On October 15, 1931 the stamp that came to be known as "Pro Filatelia" was offered for sale in various Post offices in Finland. The price of the stamp was 1 mark but had a surcharge of 4 marks. Despite the high price of the each individual stamp the entire order was sold out in a very short period of time. This semi-postage stamp raised 370,000 marks for one of the most unique reasons to come about in world postage stamp history. 92,500 "pro Filatelia" stamps were printed to buy a stamp collection.
Mr. Richard Granberg had the finest collection of Finnish "entires" in the entire world in 1931. It was painstakingly researched and put together over a period of many years and was complete in every detail. It contained many fine stamps according to Carl E. Pelander. He wrote in the Scott's Monthly Journal, February, 1936:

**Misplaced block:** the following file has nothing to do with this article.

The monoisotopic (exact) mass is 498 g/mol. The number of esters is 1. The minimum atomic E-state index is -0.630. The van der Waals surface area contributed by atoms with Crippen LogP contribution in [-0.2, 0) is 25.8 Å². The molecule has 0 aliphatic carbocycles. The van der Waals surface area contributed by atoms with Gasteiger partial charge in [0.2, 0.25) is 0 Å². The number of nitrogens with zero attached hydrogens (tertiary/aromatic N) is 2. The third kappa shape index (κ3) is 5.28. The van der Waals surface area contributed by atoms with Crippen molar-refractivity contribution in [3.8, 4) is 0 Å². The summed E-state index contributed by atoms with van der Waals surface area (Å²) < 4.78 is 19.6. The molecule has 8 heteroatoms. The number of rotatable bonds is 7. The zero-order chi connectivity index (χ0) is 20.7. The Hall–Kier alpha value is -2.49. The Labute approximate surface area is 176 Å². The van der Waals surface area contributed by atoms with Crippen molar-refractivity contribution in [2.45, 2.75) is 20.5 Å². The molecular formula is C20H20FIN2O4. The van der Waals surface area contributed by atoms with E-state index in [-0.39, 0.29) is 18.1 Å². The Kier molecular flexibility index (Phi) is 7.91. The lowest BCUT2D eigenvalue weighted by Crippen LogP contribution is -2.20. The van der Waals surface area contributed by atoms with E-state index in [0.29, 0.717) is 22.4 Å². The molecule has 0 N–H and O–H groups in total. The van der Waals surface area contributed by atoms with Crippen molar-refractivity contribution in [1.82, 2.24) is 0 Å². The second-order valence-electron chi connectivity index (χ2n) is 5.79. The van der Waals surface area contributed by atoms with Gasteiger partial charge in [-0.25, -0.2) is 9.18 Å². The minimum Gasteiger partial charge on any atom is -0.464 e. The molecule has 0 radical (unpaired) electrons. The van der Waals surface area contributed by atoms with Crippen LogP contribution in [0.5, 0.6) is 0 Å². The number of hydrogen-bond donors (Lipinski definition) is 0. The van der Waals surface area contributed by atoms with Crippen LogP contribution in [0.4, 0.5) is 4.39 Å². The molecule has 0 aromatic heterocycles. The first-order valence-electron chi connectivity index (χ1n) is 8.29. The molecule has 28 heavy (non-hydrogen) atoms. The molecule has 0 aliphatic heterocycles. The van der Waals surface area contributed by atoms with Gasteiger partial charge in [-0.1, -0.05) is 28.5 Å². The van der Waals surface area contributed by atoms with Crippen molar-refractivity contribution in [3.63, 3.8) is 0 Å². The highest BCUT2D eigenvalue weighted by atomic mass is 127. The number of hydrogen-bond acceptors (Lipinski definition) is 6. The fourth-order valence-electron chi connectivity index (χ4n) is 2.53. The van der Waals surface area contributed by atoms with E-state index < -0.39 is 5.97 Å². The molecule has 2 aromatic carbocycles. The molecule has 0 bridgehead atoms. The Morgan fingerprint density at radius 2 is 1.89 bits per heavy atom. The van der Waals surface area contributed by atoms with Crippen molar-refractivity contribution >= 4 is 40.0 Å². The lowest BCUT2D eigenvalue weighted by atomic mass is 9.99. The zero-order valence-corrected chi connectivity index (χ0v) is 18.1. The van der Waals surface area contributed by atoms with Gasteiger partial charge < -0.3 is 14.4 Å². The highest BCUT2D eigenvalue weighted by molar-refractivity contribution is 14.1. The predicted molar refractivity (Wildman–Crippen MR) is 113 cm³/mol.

Mr. Granberg, in 1931, offered to sell the entire collection to the Finnish Postal Museum in Helsinki. The Government had no means to purchase the collection. Thus, the ruling body authorized "the Philatelic association of Finland to issue and Place into circulation 100,000 stamps and with the proceeds from sale of said stamp, purchase this collection for the Postal-Museum."
The stamp is black and is a reproduction of the 10 kop, Porto Stempel of 1845. It was rouletted 41/2.
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